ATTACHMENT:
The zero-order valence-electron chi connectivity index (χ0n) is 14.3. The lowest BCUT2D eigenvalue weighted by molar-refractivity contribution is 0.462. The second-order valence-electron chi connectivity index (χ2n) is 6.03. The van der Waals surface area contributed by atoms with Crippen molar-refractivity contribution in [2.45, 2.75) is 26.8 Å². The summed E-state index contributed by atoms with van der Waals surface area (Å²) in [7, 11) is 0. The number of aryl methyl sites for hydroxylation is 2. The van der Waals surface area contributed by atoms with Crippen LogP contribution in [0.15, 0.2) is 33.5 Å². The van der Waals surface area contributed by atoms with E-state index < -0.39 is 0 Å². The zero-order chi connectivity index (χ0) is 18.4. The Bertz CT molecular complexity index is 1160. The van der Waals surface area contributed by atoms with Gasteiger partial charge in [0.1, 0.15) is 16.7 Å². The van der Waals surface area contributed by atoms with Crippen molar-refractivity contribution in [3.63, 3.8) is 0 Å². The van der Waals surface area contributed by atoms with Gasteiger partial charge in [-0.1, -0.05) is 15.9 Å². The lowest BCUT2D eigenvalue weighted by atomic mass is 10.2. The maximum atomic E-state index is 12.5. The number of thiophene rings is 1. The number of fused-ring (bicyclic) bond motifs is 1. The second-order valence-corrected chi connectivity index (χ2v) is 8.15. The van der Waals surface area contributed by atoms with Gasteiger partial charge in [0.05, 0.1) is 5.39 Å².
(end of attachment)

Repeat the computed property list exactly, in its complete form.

The zero-order valence-electron chi connectivity index (χ0n) is 14.3. The lowest BCUT2D eigenvalue weighted by molar-refractivity contribution is 0.462. The second-order valence-electron chi connectivity index (χ2n) is 6.03. The van der Waals surface area contributed by atoms with Crippen molar-refractivity contribution in [2.45, 2.75) is 26.8 Å². The summed E-state index contributed by atoms with van der Waals surface area (Å²) in [7, 11) is 0. The number of aryl methyl sites for hydroxylation is 2. The van der Waals surface area contributed by atoms with Crippen LogP contribution in [0.15, 0.2) is 33.5 Å². The van der Waals surface area contributed by atoms with E-state index < -0.39 is 0 Å². The zero-order chi connectivity index (χ0) is 18.4. The Bertz CT molecular complexity index is 1160. The van der Waals surface area contributed by atoms with Gasteiger partial charge in [0.1, 0.15) is 16.7 Å². The van der Waals surface area contributed by atoms with Crippen molar-refractivity contribution in [3.63, 3.8) is 0 Å². The van der Waals surface area contributed by atoms with Gasteiger partial charge in [-0.1, -0.05) is 15.9 Å². The lowest BCUT2D eigenvalue weighted by atomic mass is 10.2. The maximum atomic E-state index is 12.5. The number of thiophene rings is 1. The number of fused-ring (bicyclic) bond motifs is 1. The second-order valence-corrected chi connectivity index (χ2v) is 8.15. The van der Waals surface area contributed by atoms with Gasteiger partial charge in [0.05, 0.1) is 5.39 Å².